How To Connect Two Projectors To One Laptop
You may want to connect two projectors to one laptop for presentations, gaming, and other purposes. The reasons are that the pixel density of projector screens often is lower than regular computer monitors.
Pros & Cons of connecting two projectors to one laptop
– To display the same screen on both projectors.
– To enlarge the image easily.
– To make a slide show with music at a big event (some school festivals).
– To make a video by using two cameras (or, three cameras) and connect them to two projectors for super-wide images.
– Most laptops have only one DVI or VGA output.
– Some projectors require scaling which can be painful depending on image quality.
Steps To Connect Two Projectors To One Laptop
Connecting two projectors to one laptop sounds like it should be fairly hard. Here’s a quick tutorial that covers how to get the job done using VNC – Virtual Network Computing. But the basic idea is the same for any OS, just different steps.
We will assume you have two computers on hand. One of them already has an LCD monitor connected. The second computer we will connect as a projector:
First step – On both computers install TightVNC and set up everything in advance:
On Computer #1 (the one with the LCD) I configured my first screen to have resolution 1400×1050 then chose clipboard sharing and added a password just because tightvncserver allows it.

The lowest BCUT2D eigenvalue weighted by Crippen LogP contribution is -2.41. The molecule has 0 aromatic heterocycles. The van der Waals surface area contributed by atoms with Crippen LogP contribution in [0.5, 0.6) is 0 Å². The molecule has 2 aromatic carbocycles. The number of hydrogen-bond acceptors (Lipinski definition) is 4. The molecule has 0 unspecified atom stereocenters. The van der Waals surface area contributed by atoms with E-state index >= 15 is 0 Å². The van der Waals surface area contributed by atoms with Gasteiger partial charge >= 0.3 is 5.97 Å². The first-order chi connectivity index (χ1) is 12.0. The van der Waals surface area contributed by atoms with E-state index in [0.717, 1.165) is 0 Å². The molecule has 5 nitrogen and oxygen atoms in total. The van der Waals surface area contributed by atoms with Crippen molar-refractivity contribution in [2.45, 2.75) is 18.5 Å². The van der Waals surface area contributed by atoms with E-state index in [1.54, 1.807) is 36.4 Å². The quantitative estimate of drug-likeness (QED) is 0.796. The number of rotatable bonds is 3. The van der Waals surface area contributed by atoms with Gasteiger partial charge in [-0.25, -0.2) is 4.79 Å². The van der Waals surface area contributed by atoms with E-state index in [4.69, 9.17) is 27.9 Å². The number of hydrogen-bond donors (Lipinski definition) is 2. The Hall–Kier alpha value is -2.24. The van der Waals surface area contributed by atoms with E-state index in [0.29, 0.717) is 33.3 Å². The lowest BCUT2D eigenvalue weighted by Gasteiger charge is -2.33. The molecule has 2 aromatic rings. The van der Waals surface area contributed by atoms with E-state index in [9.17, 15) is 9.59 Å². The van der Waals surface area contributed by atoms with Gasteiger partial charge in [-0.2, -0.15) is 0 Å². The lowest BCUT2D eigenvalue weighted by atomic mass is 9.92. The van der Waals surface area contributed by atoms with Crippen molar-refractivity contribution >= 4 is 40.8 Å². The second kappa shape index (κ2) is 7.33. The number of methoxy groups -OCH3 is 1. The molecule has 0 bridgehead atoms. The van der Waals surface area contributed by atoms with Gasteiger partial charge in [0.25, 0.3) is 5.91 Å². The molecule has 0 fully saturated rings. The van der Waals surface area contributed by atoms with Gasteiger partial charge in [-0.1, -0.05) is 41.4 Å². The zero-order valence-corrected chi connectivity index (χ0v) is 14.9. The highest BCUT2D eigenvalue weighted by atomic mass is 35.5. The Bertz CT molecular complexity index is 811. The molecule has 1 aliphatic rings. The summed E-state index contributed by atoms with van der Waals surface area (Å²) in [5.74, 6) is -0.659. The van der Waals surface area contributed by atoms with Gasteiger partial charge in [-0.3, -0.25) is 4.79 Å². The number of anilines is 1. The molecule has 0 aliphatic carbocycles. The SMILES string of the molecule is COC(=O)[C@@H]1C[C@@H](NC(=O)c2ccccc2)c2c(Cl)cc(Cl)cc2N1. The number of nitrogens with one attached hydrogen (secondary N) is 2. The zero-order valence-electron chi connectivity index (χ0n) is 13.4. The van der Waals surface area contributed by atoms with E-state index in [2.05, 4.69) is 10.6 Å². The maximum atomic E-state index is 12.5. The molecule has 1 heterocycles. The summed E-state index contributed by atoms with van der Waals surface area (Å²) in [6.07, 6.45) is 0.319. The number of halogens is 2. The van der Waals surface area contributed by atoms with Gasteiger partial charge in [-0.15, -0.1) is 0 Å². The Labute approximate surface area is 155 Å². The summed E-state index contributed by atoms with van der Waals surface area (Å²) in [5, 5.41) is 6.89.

Make sure the desktop manager for both computers is disabled – this means that you need to have multi-monitor support in your graphics card and be able to disable it from within the OS. The usual way of doing this can vary a bit depending on your hardware, so consult your manual on how to do this.
For those who are lazy here’s what I did: On my Intel machine (Centrino Duo) I ran “driconf” in command line mode as root and disabled “EXA” which is short for “Extended Accelerated Graphics Port”. You know you have found the right option if there are two settings: one for Primary Video Adapter (Intel Corporation Mobile 915GME Express Integrated Graphics Controller) and one for Secondary Video Adapter (VirtualBox Shared Screen).
Finally make sure your PC’s BIOS doesn’t have any video output options – or disable them if there are. This is a common setting in laptops, but you may need to check this step anyway.
On Computer #2 (the projector) create a new VNC user with password “vnc”, then run the command: sudo apt-get install tightvncserver
Next on both computers launch the TightVNC Server application from their respective System Tools menus, enter your vnc server settings and connect to each other using vnc://<your_ip> where <your_ip> is the IP of the computer that started the server.
When you finish these steps you should see the desktop of Computer #1 on Computer #2’s screen, in fullscreen and at 1400×1050 resolution. Just grab your mouse and start working – both computers are connected to each other as if they were wired together.
You can even share files, or run applications on your main computer but have them show up on your projector. The VNC protocol is also secure for those who care about such things.
Obviously one laptop will be slower than two, so depending how fast your Intel graphics are this may affect the refresh rate of the output a bit (but it should still be usable).
Finally note that I disabled an Xserver earlier – which means there’s no need to plug into a monitor before starting Tightvncserver on computer #2 – so long as you can access the internet from both computers, it works! 🙂
Good luck and hope this helps others to achieve similar results.
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